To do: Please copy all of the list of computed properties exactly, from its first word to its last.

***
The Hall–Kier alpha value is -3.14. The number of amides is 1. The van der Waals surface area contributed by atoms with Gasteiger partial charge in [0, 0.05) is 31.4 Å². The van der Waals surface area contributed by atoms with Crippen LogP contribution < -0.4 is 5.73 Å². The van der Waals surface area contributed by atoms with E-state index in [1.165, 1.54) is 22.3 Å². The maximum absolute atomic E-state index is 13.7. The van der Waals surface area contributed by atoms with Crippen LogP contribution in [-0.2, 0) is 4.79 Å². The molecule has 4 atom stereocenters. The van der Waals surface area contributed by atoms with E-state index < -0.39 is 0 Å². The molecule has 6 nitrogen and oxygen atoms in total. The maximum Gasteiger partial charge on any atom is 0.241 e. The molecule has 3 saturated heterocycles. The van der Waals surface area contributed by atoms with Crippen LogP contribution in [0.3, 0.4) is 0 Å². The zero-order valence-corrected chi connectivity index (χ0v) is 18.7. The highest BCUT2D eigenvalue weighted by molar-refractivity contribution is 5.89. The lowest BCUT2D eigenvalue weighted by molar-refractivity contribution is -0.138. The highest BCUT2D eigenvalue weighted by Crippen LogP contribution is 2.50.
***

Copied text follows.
The Hall–Kier alpha value is -3.14. The number of amides is 1. The van der Waals surface area contributed by atoms with Gasteiger partial charge in [0, 0.05) is 31.4 Å². The van der Waals surface area contributed by atoms with Crippen LogP contribution < -0.4 is 5.73 Å². The van der Waals surface area contributed by atoms with E-state index in [1.165, 1.54) is 22.3 Å². The maximum absolute atomic E-state index is 13.7. The van der Waals surface area contributed by atoms with Crippen LogP contribution in [-0.2, 0) is 4.79 Å². The molecule has 4 atom stereocenters. The van der Waals surface area contributed by atoms with E-state index < -0.39 is 0 Å². The molecule has 6 nitrogen and oxygen atoms in total. The maximum Gasteiger partial charge on any atom is 0.241 e. The molecule has 3 saturated heterocycles. The van der Waals surface area contributed by atoms with Crippen LogP contribution in [0.3, 0.4) is 0 Å². The zero-order valence-corrected chi connectivity index (χ0v) is 18.7. The highest BCUT2D eigenvalue weighted by molar-refractivity contribution is 5.89. The lowest BCUT2D eigenvalue weighted by molar-refractivity contribution is -0.138. The highest BCUT2D eigenvalue weighted by Crippen LogP contribution is 2.50.